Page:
So, at 5am on a cold and damp morning on 17th September we all met, had a brief breakfast, loaded up the minibus which was generously supplied for our trip to Dublin airport and off we went. From the moment our adventure began, all the lads got on well together and the “banter” was good. I started feeling more comfortable as I am sure the others did as well but still I had no idea what to expect in the next four weeks.

After an exhausting flight, flying via Istanbul we arrived at 3am in a warm, clammy Dar es Salaam and after a small run in with local customs (over donated football boots and kits we were bringing) Bob got us cleared through and unto the bus waiting to take us the 60 Kms to the orphanage. To say the roads were bad would be an understatement. After a couple of hours in the bus freezing as the air-conditioning was on full blast, we arrived at the Orphanage in the dark. By now all exhausted, we settled down for a few hours rest in our communal dorm and sleeping under a mosquito net was strange. After a few hours rest we got up and explored the orphanage assessing what needed to be done and whom would be the best to do it. I am a window fitter/ joiner and very aware of the building trade so we split into groups. Straight away we got stuck into general maintenance work around the orphanage and whilst doing that we met the beautiful kids that stayed there. All our hearts were touched as these kids really have nothing and they are the most happy and friendly wee kids I have ever met. We soon learned that these kids are very much the lucky ones compared to others, as they have a safe life and love at the orphanage and without “Mama Mary” and the staff they would be desolate and abandoned. Listening to their individual life stories would melt the hardest heart. My thoughts went back to my own daughter and I realised just how well off she is compared to these kids.

As the first week drew to a close I was struggling with the food and being a diabetic it was affecting me mentally and physically and the rest of the group could see that and being honest I feel that’s when the bond began, Guys I had never known before where going out of their way and helping me in any way they could. We were building the foundations of trust and friendship…. Pretty soon, with a little pushing I began to eat like everyone else and my days of being a fussy bugger were coming to an end. Our main objective was to help the kids and this became our motivation.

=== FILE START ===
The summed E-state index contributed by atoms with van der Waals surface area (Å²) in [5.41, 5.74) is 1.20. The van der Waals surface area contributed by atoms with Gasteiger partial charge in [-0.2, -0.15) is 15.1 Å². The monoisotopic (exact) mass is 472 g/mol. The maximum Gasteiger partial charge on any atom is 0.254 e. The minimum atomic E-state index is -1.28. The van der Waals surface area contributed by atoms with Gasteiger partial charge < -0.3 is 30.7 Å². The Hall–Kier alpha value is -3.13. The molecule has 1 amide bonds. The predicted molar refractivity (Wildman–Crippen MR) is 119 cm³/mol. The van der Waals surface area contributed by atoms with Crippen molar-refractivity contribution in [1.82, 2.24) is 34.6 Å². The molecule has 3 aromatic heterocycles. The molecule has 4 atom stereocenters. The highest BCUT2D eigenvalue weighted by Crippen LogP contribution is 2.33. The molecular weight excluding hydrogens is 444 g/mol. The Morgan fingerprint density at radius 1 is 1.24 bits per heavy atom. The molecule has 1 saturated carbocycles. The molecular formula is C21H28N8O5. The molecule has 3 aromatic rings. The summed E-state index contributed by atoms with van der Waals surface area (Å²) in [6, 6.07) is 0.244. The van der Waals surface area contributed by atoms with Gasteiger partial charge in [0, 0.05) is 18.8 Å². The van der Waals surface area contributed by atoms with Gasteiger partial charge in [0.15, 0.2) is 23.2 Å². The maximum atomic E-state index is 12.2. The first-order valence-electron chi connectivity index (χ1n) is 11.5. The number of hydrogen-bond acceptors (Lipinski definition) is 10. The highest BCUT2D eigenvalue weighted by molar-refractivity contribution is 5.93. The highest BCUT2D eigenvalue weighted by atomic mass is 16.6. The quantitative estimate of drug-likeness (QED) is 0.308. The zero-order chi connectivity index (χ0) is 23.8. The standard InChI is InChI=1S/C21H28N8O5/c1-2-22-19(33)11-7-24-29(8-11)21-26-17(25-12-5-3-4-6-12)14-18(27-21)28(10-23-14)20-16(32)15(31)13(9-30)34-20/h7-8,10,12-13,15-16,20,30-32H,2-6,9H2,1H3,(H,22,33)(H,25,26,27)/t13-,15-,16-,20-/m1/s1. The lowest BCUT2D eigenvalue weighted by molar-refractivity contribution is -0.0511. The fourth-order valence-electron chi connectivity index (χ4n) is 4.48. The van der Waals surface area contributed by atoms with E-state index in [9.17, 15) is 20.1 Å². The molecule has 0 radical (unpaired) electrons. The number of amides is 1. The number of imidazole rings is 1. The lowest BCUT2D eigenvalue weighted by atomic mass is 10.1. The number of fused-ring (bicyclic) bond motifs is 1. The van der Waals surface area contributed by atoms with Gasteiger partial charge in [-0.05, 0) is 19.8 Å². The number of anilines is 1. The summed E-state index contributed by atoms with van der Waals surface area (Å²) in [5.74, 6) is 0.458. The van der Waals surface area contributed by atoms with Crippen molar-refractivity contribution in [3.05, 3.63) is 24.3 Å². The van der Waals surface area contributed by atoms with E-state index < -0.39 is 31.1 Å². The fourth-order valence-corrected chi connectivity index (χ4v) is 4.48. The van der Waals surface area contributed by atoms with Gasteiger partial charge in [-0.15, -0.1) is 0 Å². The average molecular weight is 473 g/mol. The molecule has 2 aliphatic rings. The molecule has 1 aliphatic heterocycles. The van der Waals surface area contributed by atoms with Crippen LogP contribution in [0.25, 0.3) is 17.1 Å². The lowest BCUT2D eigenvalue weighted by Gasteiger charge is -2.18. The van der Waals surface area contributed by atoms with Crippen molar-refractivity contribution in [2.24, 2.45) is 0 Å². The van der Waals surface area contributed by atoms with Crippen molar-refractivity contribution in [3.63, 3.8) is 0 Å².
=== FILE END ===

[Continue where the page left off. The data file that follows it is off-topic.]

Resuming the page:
The team split into two, one group went off to paint a local school which Kidzcare had built, whilst the other group stayed at the orphanage and carried on with the maintenance and interacting with the kids.

We spent our day off by having a beach day with the kids what a time we had enjoying the beach, the warm Indian Ocean and most of all having fun with the kids… The trip home on the bus was amazing with the kids entertaining us with selection of Swahili songs.

By the time the second week began we all knew each other’s strengths and weaknesses and that’s when we became a real team, helping each other emotionally and physically through what was a difficult and challenging time, with difficult living conditions compared to back home. we all worked hard we started to see and feel that we had achieved success and had given the kids help and hope as they are all bright kids.

I personally learned to respect a lot of things back home, such as hot water (all we had was a cold-water shower and only if water was available) food and of course family. Everyone realised just how well off we are back home and none would take things for granted again.
I know it sounds a cliché but the fact is we went to Africa as strangers and returned as a family of the LCC who will support each other from now on.

Now back home, I see things very differently and I am so glad that I got the opportunity to do it, my only regret is that everyone will not get this opportunity but if you do, you need to grasp it …..
Would I do it again? Hell yes!!! The feeling of achievement and the sheer thrill of helping others is like no other feeling ever and to top it all I have made 9 new lifelong friends…
Finally, I would like to thank everyone for your support, all the sponsors, The LCC and its chairman Mr. David Campbell for the idea and Bob Thompson our project leader for putting it all together. Mama Mary, of Kidzcare Tanzania who is an amazing woman with the largest heart of anyone I have known and who deserves everyone’s support.”

Brave new world